Critters

(Inspired by a twitter conversation with Temerity Jane, Awlbiste, and Naithin)

I make no secret of my love of animals. Dogs, cats, rabbits, birds, even fish and reptiles (and amphibians!) are worthy of admiration from me. Yes, I’m the weirdo that feeds the garden toads, chases the cats away from the geckos that get in the house so I can catch them and put them outside, won’t step on spiders (and, in fact, will feed the big outside garden spiders), and chirps at the tree frogs in the yard.

I also am currently the caretaker of two (mostly) fabulous felines. Max and Charlie are a great deal of fun, and rarely a day goes by that I don’t at least smile, if not laugh at one or both of them being … well, cats. They love string. They love playing Kitty-WWF on my bed and then tearing after each other through the house like tiny furry rockets. They love playing chicken with my laptop.

Unfortunately, this time of year is rife with people doing horrible things to animals – particularly cats, especially black cats.

I get that not everyone is a cat fan (preferences, we has them), which is totally fine. Being annoyed with a cat is… well, part of living with cats, and when they do annoying things, generally it seems that the appropriate response is to shut the door, ignore them, go somewhere else, dump them off your lap, etc. Or possibly to engage in some corporal cuddling, whereby you are as annoying to the cat as it is to you.

Being annoyed with an animal does not equal maiming, mutilating, or otherwise doing horrible things to it – as TJ was noting had been happening in the news where she lives in Arizona, and which has recently been on the news from Florida. It doesn’t mean torturing an animal that is essentially helpless. (I’d rather not go into any more specifics, simply to avoid getting internet hits from creepy fuckers who want to do that kind of thing, but I’m sure a little Google-Fu will find you everything you never wanted to see, and more)

Reading about it, hearing about it… honestly makes me a little sick.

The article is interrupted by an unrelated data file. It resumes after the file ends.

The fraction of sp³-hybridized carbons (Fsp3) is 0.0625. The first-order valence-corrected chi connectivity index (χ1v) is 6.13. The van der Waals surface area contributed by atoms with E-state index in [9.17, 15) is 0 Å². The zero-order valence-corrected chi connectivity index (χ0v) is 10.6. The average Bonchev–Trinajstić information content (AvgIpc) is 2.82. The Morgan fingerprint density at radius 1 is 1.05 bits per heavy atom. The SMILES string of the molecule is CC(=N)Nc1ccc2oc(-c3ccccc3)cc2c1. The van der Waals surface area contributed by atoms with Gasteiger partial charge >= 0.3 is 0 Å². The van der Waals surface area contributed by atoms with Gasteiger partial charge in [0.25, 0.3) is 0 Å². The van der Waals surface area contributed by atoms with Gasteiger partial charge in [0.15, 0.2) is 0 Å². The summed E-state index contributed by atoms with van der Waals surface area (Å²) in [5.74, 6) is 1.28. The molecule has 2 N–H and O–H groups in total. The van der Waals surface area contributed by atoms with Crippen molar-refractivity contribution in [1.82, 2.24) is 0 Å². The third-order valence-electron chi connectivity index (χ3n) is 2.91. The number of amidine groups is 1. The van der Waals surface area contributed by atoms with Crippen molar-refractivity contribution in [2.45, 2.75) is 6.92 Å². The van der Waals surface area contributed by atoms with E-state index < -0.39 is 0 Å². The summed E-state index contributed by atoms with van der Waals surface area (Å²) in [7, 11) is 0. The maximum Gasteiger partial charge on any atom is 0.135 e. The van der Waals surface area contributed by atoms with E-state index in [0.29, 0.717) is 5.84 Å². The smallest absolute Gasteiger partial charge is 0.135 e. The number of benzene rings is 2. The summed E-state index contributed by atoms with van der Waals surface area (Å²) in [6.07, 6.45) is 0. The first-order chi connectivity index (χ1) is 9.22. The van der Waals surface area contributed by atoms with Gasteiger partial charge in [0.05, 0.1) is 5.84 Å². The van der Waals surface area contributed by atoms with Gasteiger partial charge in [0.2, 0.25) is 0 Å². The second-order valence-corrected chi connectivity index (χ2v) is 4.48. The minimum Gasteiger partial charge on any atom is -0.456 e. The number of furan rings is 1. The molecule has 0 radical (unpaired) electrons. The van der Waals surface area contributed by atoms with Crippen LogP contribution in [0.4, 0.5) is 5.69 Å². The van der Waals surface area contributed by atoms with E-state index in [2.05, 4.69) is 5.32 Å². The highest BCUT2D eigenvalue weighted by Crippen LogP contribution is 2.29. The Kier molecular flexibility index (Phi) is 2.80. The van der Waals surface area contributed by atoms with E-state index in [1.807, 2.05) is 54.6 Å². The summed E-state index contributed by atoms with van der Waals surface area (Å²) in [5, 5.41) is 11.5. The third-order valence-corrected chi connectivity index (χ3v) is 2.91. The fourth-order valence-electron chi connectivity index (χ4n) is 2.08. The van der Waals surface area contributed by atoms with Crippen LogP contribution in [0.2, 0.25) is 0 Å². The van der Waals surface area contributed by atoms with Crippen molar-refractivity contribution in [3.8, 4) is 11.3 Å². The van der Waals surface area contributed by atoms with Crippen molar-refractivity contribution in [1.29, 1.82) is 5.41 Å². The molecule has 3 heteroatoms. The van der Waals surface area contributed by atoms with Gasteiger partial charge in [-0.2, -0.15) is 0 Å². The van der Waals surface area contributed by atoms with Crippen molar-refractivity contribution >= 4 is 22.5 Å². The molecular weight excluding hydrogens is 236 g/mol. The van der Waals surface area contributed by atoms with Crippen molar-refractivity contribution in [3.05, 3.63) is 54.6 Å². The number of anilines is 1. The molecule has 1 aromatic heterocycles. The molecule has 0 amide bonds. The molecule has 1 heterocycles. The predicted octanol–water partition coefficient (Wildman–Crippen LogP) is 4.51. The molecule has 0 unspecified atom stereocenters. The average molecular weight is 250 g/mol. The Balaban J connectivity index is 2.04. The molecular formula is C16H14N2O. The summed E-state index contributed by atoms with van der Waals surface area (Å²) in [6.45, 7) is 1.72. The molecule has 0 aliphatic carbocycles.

I look at Max, who was obviously someone’s pet that ended up out on his own for several months (whether through ill will or escape tactics, nobody knows), starving outside until he got picked up, and realize he was lucky. And that to live with us, he’s /really/ lucky. When we got him, he barely weighed 7 lbs and his fur was scrawny and thin.  Now he weighs 14lbs and is considered healthy – if a bit chubby – by the vet, with a gorgeous cream coat with pumpkin points.

I look at Charlie, who has taken the better part of two years to get over his fear of my husband and of anyone’s shoes and of loud noises, and see that he’s warmed up into a happy and sociable cat. And I realize he was less lucky than Max, but that he still has a happy ending that includes gooshyfood and feathers-on-a-string and a screen porch to watch birds from.

So if there’s a critter in your life that you love (or maybe just tolerate most of the time), give him/her/it a pat from me today.

I don’t know what any of us can do to keep horrible people from doing horrible things, so I settle for doing the best I can for the two I signed up to care for.

Obligatory note that if you are looking for a pet, rescue organizations that you can find through Petfinder.com are a great place to look (whether you want a young animal or an adult, and whether you want the standard cat or dog, or something a little less common).

Particularly if you are interested in a cat or kitten, adopting a black cat is often less expensive because of the superstitions commonly associated with them; you may not be able to adopt a black cat or kitten in the months of October/November, however, due to people doing horrible things to them and ending up on the news.